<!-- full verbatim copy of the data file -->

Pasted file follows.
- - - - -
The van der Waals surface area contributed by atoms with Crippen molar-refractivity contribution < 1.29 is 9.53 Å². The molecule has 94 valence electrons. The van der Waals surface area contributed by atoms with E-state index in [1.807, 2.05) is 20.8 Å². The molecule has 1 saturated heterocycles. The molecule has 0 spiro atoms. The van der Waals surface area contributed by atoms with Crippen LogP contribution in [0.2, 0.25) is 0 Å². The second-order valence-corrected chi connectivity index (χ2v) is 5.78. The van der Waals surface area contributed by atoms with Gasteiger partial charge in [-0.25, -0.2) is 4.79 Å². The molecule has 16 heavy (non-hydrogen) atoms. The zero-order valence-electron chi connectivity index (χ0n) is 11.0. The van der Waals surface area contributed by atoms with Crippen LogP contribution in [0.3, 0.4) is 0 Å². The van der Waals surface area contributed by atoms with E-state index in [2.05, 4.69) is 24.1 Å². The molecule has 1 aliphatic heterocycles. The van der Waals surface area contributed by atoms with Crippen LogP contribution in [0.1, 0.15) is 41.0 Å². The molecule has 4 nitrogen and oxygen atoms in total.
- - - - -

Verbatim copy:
The van der Waals surface area contributed by atoms with Crippen molar-refractivity contribution < 1.29 is 9.53 Å². The molecule has 94 valence electrons. The van der Waals surface area contributed by atoms with E-state index in [1.807, 2.05) is 20.8 Å². The molecule has 1 saturated heterocycles. The molecule has 0 spiro atoms. The van der Waals surface area contributed by atoms with Crippen LogP contribution in [0.2, 0.25) is 0 Å². The second-order valence-corrected chi connectivity index (χ2v) is 5.78. The van der Waals surface area contributed by atoms with Gasteiger partial charge in [-0.25, -0.2) is 4.79 Å². The molecule has 16 heavy (non-hydrogen) atoms. The zero-order valence-electron chi connectivity index (χ0n) is 11.0. The van der Waals surface area contributed by atoms with Crippen LogP contribution in [0.3, 0.4) is 0 Å². The van der Waals surface area contributed by atoms with E-state index in [2.05, 4.69) is 24.1 Å². The molecule has 1 aliphatic heterocycles. The van der Waals surface area contributed by atoms with Crippen LogP contribution in [0.1, 0.15) is 41.0 Å². The molecule has 4 nitrogen and oxygen atoms in total.